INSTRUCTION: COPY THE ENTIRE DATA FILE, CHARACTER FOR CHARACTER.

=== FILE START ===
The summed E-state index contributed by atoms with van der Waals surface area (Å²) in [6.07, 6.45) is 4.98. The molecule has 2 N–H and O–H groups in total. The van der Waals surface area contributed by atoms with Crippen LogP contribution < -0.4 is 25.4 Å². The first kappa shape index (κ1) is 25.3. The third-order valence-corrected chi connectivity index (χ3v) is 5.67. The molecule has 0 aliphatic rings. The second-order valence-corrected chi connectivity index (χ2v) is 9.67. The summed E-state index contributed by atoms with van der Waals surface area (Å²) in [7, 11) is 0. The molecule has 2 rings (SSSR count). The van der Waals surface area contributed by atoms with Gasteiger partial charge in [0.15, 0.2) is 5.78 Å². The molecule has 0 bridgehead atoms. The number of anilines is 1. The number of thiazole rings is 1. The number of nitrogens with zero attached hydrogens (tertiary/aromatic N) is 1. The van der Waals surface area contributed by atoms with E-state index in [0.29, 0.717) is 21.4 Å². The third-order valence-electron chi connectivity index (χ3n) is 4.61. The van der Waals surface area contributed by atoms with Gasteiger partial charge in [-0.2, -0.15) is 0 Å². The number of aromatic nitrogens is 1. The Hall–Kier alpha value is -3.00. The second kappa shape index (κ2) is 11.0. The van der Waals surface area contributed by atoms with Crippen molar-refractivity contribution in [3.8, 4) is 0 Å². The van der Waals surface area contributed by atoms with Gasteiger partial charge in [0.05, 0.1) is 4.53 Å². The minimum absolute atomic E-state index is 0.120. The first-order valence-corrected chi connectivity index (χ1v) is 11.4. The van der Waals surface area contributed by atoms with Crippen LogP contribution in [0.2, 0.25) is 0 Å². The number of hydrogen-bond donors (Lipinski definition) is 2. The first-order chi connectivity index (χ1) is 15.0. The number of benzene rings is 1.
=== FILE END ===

The summed E-state index contributed by atoms with van der Waals surface area (Å²) in [6.07, 6.45) is 4.98. The molecule has 2 N–H and O–H groups in total. The van der Waals surface area contributed by atoms with Crippen LogP contribution < -0.4 is 25.4 Å². The first kappa shape index (κ1) is 25.3. The third-order valence-corrected chi connectivity index (χ3v) is 5.67. The molecule has 0 aliphatic rings. The second-order valence-corrected chi connectivity index (χ2v) is 9.67. The summed E-state index contributed by atoms with van der Waals surface area (Å²) in [7, 11) is 0. The molecule has 2 rings (SSSR count). The van der Waals surface area contributed by atoms with Gasteiger partial charge in [0.15, 0.2) is 5.78 Å². The molecule has 0 bridgehead atoms. The number of anilines is 1. The number of thiazole rings is 1. The number of nitrogens with zero attached hydrogens (tertiary/aromatic N) is 1. The van der Waals surface area contributed by atoms with E-state index in [0.29, 0.717) is 21.4 Å². The third-order valence-electron chi connectivity index (χ3n) is 4.61. The van der Waals surface area contributed by atoms with Gasteiger partial charge in [-0.2, -0.15) is 0 Å². The number of aromatic nitrogens is 1. The Hall–Kier alpha value is -3.00. The second kappa shape index (κ2) is 11.0. The van der Waals surface area contributed by atoms with Crippen molar-refractivity contribution in [3.8, 4) is 0 Å². The van der Waals surface area contributed by atoms with Gasteiger partial charge in [0.05, 0.1) is 4.53 Å². The minimum absolute atomic E-state index is 0.120. The first-order valence-corrected chi connectivity index (χ1v) is 11.4. The van der Waals surface area contributed by atoms with Crippen LogP contribution in [0.2, 0.25) is 0 Å². The number of hydrogen-bond donors (Lipinski definition) is 2. The first-order chi connectivity index (χ1) is 15.0. The number of benzene rings is 1.